The CurrentTick property simply returns the backing-field and, when set, ensures that the tick is set within range (e.g. within 0 .. WheelSize). If not, we throw an ArgumentOutOfRangeException. The WheelSize property returns the actual size of the InternalSectors array; no backing-field so the value will always reflect the actual reality. The Enabled property is nothing more than a wrapper for our internal timer's Enabled property. We could consider to do the same for the Interval property, but there's a catch: since we'll be correcting the internal timer's interval to correct for drifting it won't reflect the actual ("desired") interval. That is why we have our "own" Interval property. You can modify this to be read/write, I prefer calling a Start() or Stop() method which, to me, conveys better that something will happen. Next we declare the Wheeltick event.
Constructors and methods
On to the constructor(s). The first constructor only accepts a wheelSize value and will assume the default interval of 1 second. The second constructor also accepts an interval and does the actual initialization of the timer and other internals as well as sanity-checking the wheelSize parameter. We'll leave it to the timer to throw when the interval parameter is invalid. The internal timer will be provided a method to call (Timer_Elapsed) when the timer...elapses. The final, or third, constructor also takes an IEnumerable<T> to initialize the sectors with. It will iterate the items and put each one in a consecutive sector, going round-and-round the wheel should the list of items be larger than the wheel's size (number of sectors).
I'll skip the Timer_Elapsed(), OnBeforeTick() and OnAfterTick() for a second; I'll get back to them later.
The Start() method determines when the next tick should occur, sets the internal timer's interval and starts it. It deliberately doesn't reset the CurrentTick property. That's what the Reset() method is for. This way, we have a way to "pause" the TimerWheel: simply by stopping and later starting it. The Stop() method is pretty boring; all it needs to do is stop the internal timer. The Reset() method is possibly even more boring because all it does is set the current tick to 0. This means we can call Reset() on an "Enabled" (or: "running") TimerWheel without stopping/starting it. We also implement IDisposable correctly and, because it's rather boilerplate code, we stuff it in a region. All we need to do is dispose our internal timer.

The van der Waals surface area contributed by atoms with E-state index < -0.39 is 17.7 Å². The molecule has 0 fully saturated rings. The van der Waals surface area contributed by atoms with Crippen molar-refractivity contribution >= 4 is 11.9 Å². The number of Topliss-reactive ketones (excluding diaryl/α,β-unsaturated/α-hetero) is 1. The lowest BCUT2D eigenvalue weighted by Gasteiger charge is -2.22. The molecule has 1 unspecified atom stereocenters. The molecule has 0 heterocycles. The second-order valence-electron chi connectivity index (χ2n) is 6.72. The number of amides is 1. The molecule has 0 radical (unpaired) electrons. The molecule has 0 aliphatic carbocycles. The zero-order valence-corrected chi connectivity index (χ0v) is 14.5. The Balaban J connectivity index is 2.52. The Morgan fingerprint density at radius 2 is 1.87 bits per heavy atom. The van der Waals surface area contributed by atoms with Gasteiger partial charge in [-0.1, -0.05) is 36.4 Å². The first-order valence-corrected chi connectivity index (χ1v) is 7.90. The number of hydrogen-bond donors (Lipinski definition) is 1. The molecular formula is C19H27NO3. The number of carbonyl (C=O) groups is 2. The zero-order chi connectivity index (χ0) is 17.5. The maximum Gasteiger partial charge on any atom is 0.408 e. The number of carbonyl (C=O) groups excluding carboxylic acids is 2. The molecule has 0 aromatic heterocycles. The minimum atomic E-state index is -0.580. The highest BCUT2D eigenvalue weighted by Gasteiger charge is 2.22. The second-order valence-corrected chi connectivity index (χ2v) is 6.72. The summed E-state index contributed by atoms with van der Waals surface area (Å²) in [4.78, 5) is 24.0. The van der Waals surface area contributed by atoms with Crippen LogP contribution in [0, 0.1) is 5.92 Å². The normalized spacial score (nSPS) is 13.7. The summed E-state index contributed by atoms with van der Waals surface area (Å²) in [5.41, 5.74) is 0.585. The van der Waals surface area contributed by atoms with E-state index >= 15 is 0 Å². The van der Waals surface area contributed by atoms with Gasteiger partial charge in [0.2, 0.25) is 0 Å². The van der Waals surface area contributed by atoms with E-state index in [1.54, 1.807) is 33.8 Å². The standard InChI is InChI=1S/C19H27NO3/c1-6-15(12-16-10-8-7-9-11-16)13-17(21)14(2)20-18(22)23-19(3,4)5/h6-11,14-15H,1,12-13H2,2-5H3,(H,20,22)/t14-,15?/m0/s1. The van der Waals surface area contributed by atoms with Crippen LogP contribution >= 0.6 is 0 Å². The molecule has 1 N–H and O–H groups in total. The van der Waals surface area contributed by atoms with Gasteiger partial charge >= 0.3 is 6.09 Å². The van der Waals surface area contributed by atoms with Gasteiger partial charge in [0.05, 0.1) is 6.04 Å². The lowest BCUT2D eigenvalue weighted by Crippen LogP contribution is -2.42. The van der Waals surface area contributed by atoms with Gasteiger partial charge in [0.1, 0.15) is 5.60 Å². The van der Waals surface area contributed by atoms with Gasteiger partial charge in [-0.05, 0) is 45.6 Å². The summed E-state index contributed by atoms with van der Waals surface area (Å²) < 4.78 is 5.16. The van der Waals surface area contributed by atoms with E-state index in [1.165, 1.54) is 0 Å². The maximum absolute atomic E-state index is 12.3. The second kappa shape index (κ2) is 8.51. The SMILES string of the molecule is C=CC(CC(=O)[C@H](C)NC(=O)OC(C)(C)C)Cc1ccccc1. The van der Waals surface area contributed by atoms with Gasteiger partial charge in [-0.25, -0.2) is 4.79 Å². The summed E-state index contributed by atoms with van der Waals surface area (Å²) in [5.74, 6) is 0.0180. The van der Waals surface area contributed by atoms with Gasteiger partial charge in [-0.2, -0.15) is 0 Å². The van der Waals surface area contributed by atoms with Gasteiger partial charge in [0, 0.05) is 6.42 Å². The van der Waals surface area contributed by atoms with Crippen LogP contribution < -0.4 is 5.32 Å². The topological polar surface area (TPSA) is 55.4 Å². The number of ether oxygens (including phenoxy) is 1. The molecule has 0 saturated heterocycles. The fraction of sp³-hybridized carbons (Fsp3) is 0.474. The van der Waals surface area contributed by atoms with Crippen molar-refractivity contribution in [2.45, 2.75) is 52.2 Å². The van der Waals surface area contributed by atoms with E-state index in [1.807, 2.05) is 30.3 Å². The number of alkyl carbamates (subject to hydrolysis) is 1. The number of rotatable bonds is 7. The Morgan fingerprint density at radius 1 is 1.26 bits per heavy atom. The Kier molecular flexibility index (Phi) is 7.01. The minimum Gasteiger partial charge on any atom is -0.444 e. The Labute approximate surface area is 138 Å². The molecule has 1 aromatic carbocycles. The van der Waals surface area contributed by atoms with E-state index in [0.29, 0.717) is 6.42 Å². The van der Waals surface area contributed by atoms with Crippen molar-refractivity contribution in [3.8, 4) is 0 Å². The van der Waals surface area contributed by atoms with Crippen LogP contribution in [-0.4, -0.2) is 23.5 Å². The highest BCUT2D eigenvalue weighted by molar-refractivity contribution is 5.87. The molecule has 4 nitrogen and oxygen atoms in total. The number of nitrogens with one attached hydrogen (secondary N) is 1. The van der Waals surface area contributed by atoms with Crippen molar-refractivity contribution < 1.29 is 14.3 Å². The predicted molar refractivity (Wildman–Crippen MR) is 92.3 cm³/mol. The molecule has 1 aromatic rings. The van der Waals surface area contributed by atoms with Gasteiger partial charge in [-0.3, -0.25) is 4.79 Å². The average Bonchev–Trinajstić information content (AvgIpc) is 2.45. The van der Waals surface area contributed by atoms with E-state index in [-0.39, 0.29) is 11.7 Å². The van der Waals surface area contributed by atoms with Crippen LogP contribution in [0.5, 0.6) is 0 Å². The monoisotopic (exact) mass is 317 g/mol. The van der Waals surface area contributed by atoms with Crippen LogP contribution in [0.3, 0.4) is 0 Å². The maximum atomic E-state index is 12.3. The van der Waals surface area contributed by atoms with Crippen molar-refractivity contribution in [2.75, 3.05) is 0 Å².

Back to the methods we skipped: Timer_Elapsed() is our private method that the timer will call each time it elapses. It will create a copy of the CurrentTick property to avoid race/re-entrant issues and a reference to the current sector. Next it will call into OnBeforeTick() which will handle raising the event. The event will contain the current tick being raised (when handling the event you can't really rely on the CurrentTick property of the TimerWheel because when your processing takes longer than one interval it will then reflect the next tick and not the tick you're currently processing) as well as the sector's content. When the event is raised the OnAfterTick() will be called which will advance the current tick by one, using the modulo operator to ensure our "second hand" neatly "wraps around" at the last sector to the first sector. Making these methods (OnBeforeTick() and OnAfterTick()) are virtual allows TimerWheel implementors to do some internal work just before and just after a WheelTick event is raised. You'll see later why this comes in handy. Finally, back in our Timer_Elapsed() method the next tick is calculated and the required interval to ensure the timer elapses at that time is calculated and the timer is (re)started. You'll notice that the minimum interval for the timer is set to 1. This means that, should processing a WheelTick for any reason take longer than the interval the next interval will be processed as soon as possible (1ms) but not immediately (0ms). Should some of these "slow intervals" happen in succession they will all be processed A.S.A.P. and, when the "pressure" drops the TimerWheel will, eventually, get back on track.